John J. Edwards III chatted on AOL MarketTalk on March 8. AOL's MarketTalk is hosted by Sage Online (Keyword: Live).

Sage MikeM:

Welcome back to Sage Online's Market Insiders! Joining us is John Edwards, markets editor of

TheStreet.com

- welcome back, John!

J Edwards:

Glad to be back!

Sage MikeM:

John, what's your take on how the market has been acting the past week or two?

J Edwards:

The market has been sort of struggling to find its way in the last couple of weeks and with the action we saw on Friday, it seems that at least in part the market may be ready to break out of the range it's been in and move to new highs.

Question:

Both uBid and eBay have been up more than 10 percent today. Is this an indication Web auction sites have a strong future, or is this a brief eccentricity of the market?

J Edwards:

It's always hard to say with stocks as volatile as Internet stocks in general and auction stocks in particular, but it does seem there's a lot of enthusiasm for auction stocks, largely because at least in the case of eBay, they are already profitable which is rare for Internet stocks.

Question:

Although e-commerce is still relatively new, what do you see as the bellwether stocks that demonstrate how e-commerce is doing with the public?

J Edwards:

I think certainly Amazon.com has become a bellwether for e-commerce. Stocks like the auction stocks are starting to take on some of that role.

Question:

Is expansion of offerings, such as Amazon's diversification, going to be the key to success in e-commerce?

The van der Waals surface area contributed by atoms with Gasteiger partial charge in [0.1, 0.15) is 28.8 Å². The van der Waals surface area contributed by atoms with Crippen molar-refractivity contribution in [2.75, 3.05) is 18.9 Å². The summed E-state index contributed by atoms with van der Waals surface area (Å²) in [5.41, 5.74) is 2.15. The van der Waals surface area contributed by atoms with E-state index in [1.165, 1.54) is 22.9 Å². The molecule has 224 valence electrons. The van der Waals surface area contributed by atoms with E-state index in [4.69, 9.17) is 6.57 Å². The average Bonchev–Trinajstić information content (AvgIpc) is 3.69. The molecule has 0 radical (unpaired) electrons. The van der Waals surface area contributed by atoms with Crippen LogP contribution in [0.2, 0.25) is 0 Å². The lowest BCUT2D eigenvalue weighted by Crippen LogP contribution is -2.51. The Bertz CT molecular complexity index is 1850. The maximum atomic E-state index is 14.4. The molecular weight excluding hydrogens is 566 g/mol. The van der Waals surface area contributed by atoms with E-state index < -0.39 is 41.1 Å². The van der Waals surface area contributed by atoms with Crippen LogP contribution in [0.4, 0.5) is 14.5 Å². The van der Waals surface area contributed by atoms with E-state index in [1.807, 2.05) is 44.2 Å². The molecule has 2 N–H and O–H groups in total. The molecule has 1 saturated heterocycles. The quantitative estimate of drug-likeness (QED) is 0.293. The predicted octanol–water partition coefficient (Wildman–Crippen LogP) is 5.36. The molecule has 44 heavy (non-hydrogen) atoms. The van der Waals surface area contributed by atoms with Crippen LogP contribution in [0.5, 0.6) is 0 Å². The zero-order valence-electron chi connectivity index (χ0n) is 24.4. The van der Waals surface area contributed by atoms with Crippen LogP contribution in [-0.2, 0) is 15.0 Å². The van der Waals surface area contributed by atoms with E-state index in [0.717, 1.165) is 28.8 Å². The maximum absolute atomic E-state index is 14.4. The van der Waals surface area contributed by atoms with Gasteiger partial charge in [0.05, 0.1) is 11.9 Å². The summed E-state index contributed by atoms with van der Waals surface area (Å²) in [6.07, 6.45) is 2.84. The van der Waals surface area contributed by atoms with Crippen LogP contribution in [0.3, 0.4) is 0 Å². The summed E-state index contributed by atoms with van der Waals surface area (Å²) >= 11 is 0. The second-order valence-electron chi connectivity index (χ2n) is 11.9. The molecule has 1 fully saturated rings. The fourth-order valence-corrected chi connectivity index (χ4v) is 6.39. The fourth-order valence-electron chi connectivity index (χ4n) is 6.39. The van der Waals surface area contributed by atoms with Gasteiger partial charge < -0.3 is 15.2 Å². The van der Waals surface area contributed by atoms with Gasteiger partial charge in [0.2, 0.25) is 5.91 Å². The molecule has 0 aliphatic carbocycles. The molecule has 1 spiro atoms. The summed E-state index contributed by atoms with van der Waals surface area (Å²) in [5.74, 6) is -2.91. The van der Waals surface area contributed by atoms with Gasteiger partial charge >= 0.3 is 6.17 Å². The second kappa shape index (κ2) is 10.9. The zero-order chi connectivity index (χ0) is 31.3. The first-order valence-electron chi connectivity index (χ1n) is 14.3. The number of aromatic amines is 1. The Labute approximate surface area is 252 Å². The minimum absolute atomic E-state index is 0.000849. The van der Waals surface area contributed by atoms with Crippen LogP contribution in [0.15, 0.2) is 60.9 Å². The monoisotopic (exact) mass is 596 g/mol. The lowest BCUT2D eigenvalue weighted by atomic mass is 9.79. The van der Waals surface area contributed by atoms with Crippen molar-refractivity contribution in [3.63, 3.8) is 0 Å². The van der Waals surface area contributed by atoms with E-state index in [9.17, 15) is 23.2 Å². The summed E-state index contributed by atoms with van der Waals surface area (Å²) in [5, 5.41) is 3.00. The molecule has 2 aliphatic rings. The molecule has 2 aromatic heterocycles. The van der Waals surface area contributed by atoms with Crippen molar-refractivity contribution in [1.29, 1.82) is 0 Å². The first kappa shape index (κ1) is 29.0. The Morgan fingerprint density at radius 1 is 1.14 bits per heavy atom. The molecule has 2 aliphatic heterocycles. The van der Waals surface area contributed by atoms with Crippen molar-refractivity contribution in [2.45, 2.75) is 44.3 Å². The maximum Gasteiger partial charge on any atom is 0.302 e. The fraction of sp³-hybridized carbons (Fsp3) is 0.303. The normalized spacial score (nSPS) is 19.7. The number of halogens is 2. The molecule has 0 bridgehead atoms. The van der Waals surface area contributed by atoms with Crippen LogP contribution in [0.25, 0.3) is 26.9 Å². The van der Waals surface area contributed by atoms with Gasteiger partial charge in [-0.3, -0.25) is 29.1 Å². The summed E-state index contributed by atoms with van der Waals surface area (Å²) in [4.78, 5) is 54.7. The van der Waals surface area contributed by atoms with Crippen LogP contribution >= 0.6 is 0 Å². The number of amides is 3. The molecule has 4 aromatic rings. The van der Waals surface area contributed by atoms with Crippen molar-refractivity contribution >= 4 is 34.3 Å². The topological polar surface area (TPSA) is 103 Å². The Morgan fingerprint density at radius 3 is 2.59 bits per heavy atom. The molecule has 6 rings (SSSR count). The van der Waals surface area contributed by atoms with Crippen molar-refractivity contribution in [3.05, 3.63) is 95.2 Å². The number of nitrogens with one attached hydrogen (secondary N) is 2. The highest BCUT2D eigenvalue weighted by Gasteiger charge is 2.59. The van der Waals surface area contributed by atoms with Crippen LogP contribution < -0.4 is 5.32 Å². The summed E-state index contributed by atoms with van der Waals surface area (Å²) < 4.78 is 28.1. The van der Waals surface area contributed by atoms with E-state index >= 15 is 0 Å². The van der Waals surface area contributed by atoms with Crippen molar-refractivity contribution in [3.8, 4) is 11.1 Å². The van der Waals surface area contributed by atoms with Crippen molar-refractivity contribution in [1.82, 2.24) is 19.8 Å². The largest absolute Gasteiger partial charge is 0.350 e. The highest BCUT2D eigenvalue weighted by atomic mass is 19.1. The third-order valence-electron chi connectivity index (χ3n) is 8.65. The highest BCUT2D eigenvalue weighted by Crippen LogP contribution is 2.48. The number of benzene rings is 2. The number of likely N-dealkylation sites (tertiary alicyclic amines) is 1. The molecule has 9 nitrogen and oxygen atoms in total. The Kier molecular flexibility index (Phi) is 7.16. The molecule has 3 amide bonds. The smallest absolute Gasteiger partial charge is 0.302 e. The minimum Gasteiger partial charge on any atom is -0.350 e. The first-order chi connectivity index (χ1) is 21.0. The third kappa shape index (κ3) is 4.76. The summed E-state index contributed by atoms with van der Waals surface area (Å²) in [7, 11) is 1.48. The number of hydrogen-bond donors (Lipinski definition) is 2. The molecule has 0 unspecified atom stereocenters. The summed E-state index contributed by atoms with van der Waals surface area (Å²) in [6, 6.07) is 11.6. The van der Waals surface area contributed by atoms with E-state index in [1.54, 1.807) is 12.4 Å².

J Edwards:

It's possible that e-commerce companies will be able to find some measure of success pursuing a variety of courses. The expansion of offerings route certainly seems to be one that will be helpful for companies that want to be really large scale retailing operations, but a strong focus on a niche market can also be successful strategy if the company is able to exploit that niche fully.

Question:

Wal-Mart and Sears have entered e-commerce. Do you foresee their threatening companies that are strictly involved in e-commerce?

J Edwards:

The entrance of traditional retailers into the e-commerce space is definitely going to be a major challenge for newer retailers like Amazon.com and others. I think that it's yet to be proven whether success in off-line retailing necessarily guarantees success in online retailing, but companies like Wal-Mart didn't get to be where they are by being stupid, so we can expect vibrant competition from them.

Question:

The Dow was up over 400 Thursday and Friday. AOL did not participate, why?

J Edwards:

I'm not really sure why in particular AOL didn't join in on Friday except that Internet stocks in general were not particularly strong, despite the rally in the Dow. It shows again the kind of rotational quality we've seen in the market where investors focus on a particular group almost exclusively on a given day, as opposed to rallying the entire market with equal strength. We're seeing that today with the strong rally in the Nasdaq and Net stocks while the Dow takes a breather.

Question: